One of these options is definitely nuclear energy. Unfortunately, nuclear energy still suffers because of its former sins (Chernobyl, Three Miles Island), and many think of only Chernobyl disaster when thinking about nuclear energy. But truth is completely different, and today with maximum safety measures on, nuclear energy is definitely worth to consider. Nuclear energy sector has learned from mistakes and today we are talking about nuclear power plants with maximum safety, with literally no chance of another Chernobyl disaster. From the ecological point of view nuclear energy is ecologically acceptable energy source, for instance it creates less than 1/100th of the CO2 created by the traditional power plants.
There are two well known processes in producing nuclear energy - fission and fusion. Fission, which is the splitting of nuclei, is highly efficient process that creates more than 10 million times the energy compared to the energy created in the burning of the same amount of fossil fuels. Fusion is the opposite, the process of joining nuclei that happens naturally in stars and the sun; though fusion process has been recreated in laboratories, it is not ready yet for mass energy production. Once this happens the amounts of usable nuclear energy will dramatically increase.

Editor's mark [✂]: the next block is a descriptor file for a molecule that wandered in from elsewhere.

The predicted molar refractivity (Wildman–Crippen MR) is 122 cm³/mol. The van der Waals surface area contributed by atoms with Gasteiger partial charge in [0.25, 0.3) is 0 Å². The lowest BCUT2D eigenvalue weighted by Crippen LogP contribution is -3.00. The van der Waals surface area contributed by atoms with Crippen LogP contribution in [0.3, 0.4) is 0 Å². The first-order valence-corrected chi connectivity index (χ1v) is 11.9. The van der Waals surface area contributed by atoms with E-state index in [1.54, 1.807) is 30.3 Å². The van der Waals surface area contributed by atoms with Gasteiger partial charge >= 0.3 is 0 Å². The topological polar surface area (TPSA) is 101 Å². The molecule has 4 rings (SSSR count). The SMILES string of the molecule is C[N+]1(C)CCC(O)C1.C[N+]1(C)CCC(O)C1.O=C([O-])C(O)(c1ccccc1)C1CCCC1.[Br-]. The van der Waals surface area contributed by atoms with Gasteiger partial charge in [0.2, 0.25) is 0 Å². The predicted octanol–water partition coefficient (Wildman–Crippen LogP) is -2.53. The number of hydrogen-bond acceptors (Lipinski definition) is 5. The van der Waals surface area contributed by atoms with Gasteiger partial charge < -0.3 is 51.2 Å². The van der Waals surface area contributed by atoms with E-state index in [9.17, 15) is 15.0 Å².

Currently, there are 442 nuclear fission reactors operating in the world, of which almost one third (130) is in the United States. With the current technology, thermal reactors can capture only 1% of the energy available in uranium. This energy makes up between 11% and 18% of the total energy available in the world. Developing technologies that would allow us to capture more of this available energy are still couple of decades away but nonetheless nuclear energy has big potential.
Nuclear fuel cycle. Uranium is mined, enriched and manufactured to nuclear fuel (1) which is delivered to a nuclear power plant. After usage in the power plant the spent fuel is delivered to a reprocessing plant (2) or to final repository (3) for permanent storage in a safe place, such as inside rock. In reprocessing 95% of spent fuel can be recycled to be returned to usage in a power plant (4).
Uranium is the main source of nuclear energy (large uranium deposits are found in Australia). Mining uranium is not too expensive, and the additional advantage of uranium is very easy transport to reactors anywhere in the world. This of course makes nuclear energy relatively inexpensive to produce when not only compared to conventional methods of energy production, but also to some renewable energy sources. Cost of nuclear energy is between 3 and 5 cents per kilowatt hour, and the developing technologies have seen this cost to be dropped over the last 25 years, unlike the cost of other forms of energy that have steadily increased over the same period of time.
With these advantages, and relatively low incidence rates, nuclear energy is definitely one energy source we should be thinking much more in years to come.